October 6, 2017
Ontario Proposes New Legislation on Real Estate Double Ending
The province of Ontario has proposed new legislation that will better enforce real estate agent ethics, with a particular focus on the practice of multiple representation – also known as “double ending” – where one agent represents both the buyer and seller in a real estate transaction.
Double ending has received intense media and public scrutiny over the past year, when it came to light it was being abused by some agents to double their commissions without their clients’ knowledge.
In an investigation by CBC’s Marketplace, a number of agents in the Toronto area were caught misrepresenting their services to undercover reporters posing as prospective buyers. In some instances, listing agents even guaranteed the sale of the home to a buyer in exchange for representing them in the deal. Such behaviour is a direct violation of the code of ethics (REBBA 2002) that govern real estate agents.
Improving Transparency in Real Estate Transactions
Tracy MacCharles, minister of Government and Consumer Affairs, announced the pending legislation at Queens Park on October 5, confirming the province is addressing calls to protect the public and improve transparency in real estate transactions. “What we’re doing is responding to what’s been in the press a lot about multiple representation where you have one agent on the same transaction,” she said.
The changes won’t ban double ending outright, but will enforce a preference for a Mandatory Designated Representation model, requiring that agents represent only one side of a transaction, and to refer one of the clients to another agent in their brokerage when applicable.
Can Agents Be Impartial?
There can be exceptions, however. “Specific situations such as in rural Ontario where there might not be more than one agent, perhaps in a family situation … or perhaps in commercial or industrial situations where external real estate representation and expertise is essential,” says MacCharles. An “impartial facilitator” role for agents in these scenarios is also being explored; however, consultation is pending on how best to enforce the practice, and how to educate the public on their rights.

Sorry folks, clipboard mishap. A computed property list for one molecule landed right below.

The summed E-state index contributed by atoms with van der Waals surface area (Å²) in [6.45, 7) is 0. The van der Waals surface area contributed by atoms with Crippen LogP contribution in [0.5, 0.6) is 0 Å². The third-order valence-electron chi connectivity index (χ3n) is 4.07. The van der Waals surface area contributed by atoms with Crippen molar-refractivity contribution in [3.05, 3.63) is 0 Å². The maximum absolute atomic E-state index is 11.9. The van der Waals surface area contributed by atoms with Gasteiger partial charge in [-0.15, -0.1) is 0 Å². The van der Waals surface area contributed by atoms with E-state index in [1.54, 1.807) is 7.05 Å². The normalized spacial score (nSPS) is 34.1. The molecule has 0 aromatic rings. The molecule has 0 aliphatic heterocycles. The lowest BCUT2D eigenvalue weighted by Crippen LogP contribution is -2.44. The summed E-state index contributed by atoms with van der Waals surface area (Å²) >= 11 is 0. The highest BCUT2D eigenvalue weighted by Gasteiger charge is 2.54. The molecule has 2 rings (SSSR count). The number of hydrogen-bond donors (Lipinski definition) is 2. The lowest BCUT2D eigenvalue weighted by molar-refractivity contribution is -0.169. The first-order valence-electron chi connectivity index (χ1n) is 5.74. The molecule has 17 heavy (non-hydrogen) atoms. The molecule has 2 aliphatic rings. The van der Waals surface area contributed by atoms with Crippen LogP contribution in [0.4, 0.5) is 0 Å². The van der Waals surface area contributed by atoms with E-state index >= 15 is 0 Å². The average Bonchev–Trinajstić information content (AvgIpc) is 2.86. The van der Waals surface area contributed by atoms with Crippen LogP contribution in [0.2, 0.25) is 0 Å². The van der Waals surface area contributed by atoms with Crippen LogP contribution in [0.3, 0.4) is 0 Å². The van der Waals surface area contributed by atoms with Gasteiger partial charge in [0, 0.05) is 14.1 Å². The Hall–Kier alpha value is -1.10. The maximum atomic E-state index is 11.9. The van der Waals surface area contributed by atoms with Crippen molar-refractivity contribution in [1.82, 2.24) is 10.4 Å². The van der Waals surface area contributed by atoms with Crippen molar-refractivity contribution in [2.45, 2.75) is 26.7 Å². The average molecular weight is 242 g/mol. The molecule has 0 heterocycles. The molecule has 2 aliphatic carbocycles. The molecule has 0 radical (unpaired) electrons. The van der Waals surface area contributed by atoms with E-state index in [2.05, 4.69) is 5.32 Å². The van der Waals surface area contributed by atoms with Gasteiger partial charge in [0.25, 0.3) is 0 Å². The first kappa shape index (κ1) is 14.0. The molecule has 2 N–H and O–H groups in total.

Those who break the rules will be subject to steeper financial penalties, with fines doubling from $25,000 to $50,000 for individual agents and up to $100,000 for brokerages.
Support from the Real Estate Industry
The proposed legislation has been applauded by various industry bodies, including the Toronto Real Estate Board and the Ontario Real Estate Association.
“Right now, too often fines amount to a mere slap on the wrist,” stated Tim Hudak, OREA’s CEO. “Ontario needs much stronger deterrents for unethical behavior and a regulator that isn’t afraid to throw the book at the small number of rule breakers.”
In a release, TREB also threw its support behind addressing the conflict of interest posed by multiple representation, and the province’s move to a one-agent-per-transaction model.
“TREB is pleased that the Ontario government is listening to the advice provided by the industry and is working to bring forward a workable solution,” said Tim Syrianos, TREB president.
What Sellers Need to Know About Double Ending
While double ending isn’t outright illegal – it can occur as long as both buyer and seller understand the implications and consent in writing – it often puts the seller at a disadvantage, especially in a hot real estate market, says Zoocasa broker of record Lauren Haw.
“Effectively representing your seller’s interests requires working with every potential buyer – including those represented by other agents,” she says. “Controlling the situation in order to ensure both sides’ commissions risks ostracizing the buyer who was actually willing to pay the most for the property.”
She says that if sellers are wise to ask the following questions when choosing a listing agent to ensure their best interests are being represented:
- Do you work in the industry full- or part-time?
- Have you ever represented both the buyer and the seller in a transaction?
- How would you handle a multiple-offer situation while selling my home?
- How will you prepare me to put my best offer forward?